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Spanglish (2004)

Cast: Adam Sandler, Adam Sandler, Téa Leoni, more...
Director: James L. Brooks, James L. Brooks
    see all cast/crew...
Rating:
Studio: Columbia TriStar
Genre: SNL Alums
Running Time: 131 min.
Languages: English, French
Subtitles: English, French
    see additional details...

Synopsis
A Hispanic woman and her young daughter are thrown into the middle of a well-to-do but remarkably dysfunctional family in this comedy-drama from writer and director James L. Brooks. Flor (Paz Vega) is a single mother who has struggled to support her daughter Cristina (Shelbie Bruce) working as a domestic in Mexico. Hoping to give her daughter greater financial security, Flor packs up their belongings and moves the family to California, but Flor refuses to surrender her Latino identity and opts not to learn English; meanwhile, Cristina quickly learns to speak the language fluently. Flor lands a high-paying job working as a housekeeper for Deborah Clasky (Tea Leoni); Deborah doesn't speak a word of Spanish, but this is hardly the most curious thing about their working relationship. A deeply troubled neurotic who has spent time in a mental hospital, Deborah is at once obsessed with her duties as a wife and mother and utterly clueless to her family's needs, and when she learns that Flor has a daughter, she insists that the girl move in with the Claskys. However, Flor isn't so sure she wants Deborah Americanizing Cristina, especially when Deborah begins doting on the girl at the expense of her relationship with her own daughter Bernice (Sarah Steele). Deborah's husband John (Adam Sandler) is an oasis of loving calm and understanding in the midst of his chaotic family, and Flor becomes attracted to this man who shows no signs of the arrogant machismo she's accustomed to. But John's career as a chef is turned upside down when the New York Times gives his restaurant a four-star review, suddenly turning his small eatery into the "in" spot in Los Angeles. Meanwhile, Flor reaches the end of her patience when Deborah enrolls Cristina into an exclusive private school which Flor is certain will turn her into a typical American child, and drive a wedge between Cristina and her mother. Spanglish also stars Cloris Leachman as Deborah's sharp-tongued mother. ~ Mark Deming, All Movie Guide

GreenCine Member Reviews

Flor should get the guy! by TnJWilson May 31, 2005 - 12:35 PM PDT
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2 out of 4 members found this review helpful
If you're like me, you'll enjoy this movie, but it'll leave you feeling a little jilted.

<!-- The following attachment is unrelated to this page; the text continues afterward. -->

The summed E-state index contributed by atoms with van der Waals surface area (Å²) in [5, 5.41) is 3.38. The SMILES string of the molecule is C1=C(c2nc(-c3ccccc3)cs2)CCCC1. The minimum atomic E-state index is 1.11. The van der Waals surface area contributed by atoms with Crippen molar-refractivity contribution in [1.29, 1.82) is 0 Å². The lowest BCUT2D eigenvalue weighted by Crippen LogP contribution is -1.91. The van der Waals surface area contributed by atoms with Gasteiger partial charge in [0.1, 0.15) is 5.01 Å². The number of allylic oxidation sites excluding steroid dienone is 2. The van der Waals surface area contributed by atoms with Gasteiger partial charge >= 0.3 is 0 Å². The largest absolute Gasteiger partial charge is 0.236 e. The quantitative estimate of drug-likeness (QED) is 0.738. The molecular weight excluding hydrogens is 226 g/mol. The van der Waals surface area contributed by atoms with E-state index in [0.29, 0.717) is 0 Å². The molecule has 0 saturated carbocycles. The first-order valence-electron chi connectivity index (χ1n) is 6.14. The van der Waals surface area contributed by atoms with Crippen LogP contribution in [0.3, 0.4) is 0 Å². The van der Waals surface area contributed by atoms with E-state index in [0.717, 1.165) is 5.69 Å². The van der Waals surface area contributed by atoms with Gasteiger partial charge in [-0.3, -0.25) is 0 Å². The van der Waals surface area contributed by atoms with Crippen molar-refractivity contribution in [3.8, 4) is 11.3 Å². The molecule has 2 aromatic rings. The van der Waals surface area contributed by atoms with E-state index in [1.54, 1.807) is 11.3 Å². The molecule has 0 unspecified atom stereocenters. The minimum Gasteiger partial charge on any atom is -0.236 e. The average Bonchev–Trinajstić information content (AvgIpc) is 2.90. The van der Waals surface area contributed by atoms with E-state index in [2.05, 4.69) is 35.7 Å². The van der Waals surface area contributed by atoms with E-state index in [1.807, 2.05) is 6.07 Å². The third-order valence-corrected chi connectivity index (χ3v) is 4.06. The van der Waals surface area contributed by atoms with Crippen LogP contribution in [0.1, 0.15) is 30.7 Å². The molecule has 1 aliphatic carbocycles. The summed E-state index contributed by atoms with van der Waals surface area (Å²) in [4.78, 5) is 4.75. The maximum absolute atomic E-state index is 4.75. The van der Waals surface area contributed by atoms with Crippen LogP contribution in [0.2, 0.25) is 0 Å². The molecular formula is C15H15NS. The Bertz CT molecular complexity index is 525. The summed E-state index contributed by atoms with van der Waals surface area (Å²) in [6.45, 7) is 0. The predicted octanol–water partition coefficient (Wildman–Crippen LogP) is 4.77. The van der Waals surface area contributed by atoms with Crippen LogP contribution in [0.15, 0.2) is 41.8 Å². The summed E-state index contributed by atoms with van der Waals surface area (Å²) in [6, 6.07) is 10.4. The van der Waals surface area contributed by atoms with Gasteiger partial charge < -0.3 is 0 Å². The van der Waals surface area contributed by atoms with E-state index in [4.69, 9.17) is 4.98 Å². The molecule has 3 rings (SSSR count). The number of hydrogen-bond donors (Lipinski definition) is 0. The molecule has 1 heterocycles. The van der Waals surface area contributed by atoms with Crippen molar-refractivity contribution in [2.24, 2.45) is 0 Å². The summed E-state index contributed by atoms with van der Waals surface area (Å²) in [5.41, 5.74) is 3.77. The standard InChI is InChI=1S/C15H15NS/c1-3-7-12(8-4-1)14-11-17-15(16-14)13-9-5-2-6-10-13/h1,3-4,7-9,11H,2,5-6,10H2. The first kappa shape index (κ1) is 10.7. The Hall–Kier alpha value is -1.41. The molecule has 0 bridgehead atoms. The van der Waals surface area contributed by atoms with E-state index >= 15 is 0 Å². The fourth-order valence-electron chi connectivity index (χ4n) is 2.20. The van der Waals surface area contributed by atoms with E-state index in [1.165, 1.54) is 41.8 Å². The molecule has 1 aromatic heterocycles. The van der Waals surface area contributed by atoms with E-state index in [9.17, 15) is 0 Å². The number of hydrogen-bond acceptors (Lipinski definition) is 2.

Paz Vega (Flor) and Adam Sandler create such a great relationship in this movie. And in the end we're left to believe that she simply walks away and that he goes back to his cheating, cold, emotionally vacant, and verbally abusive wife? For what?

The message I think we're supposed to get is that Tea Leoni's character is actually changing. But it is too little too late and ends up unbelievable. The only place they show a change is in her desire to atone with Sandler. But what about how she ignores her son? What about how mean she treats her daughter? And Sandler is supposed to have changed to be more agressive with what HE wants. But goes willfully back to his wife? I just don't buy it.

Instead, the message that comes across is that Sandler and Leoni should stay together "for the children." And I've personally known too many families that did this and it was more traumatic than if they'd separated.

Maybe having Vega and Sandler get together seemed too much like a Nora Ephron movie. But in the end, that at least would've turned this into a good date movie.

Still had many funny and touching moments. And overall, still a good movie mostly because Vega is a supurb actor and I hope to see her in many more films. I just think this could've been taken from a 7 up to an 8 or 9.

Integration (of all kinds) by talltale April 3, 2005 - 8:37 AM PDT
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7 out of 8 members found this review helpful
How come Tea Leoni didn't get a Best Actress nomination for SPANGLISH? Her fearless performance--as real and moving as it is funny--is right up there with the work of Imelda Staunton, Hillary Swank and the other nominees. Was the movie too subtle for most of our critics to "get"? Have they completely embraced nasty satire over gentle probing? Did Adam Sandler's performance (his best by a light year) confuse audience who were expecting another loudmouth dumb-fest? Questions, questions.

Carp if you will that Paz Vega is a lot prettier than most maids (the movie cleverly acknowledges this at least twice); complain that the wee-hours scene at the restaurant should have ended differently (nonsense: this is the heart of the film and its lead characters); yes, it's a little long, but cutting it down would lessen its impact.

"Spanglish" covers culture, economics, family, education, sex, power, machismo and more, integrating it all into one immensely watchable whole. This may be James Brooks' best film, and that's saying a lot. Decades from now (if we're still here), when historians and movie-lovers wonder what life as like as America Hispaniard-ized, this will be one of the touchstones. Miss it at your peril.




GreenCine Member Rating
12345678910

(Average 6.65)
75 Votes
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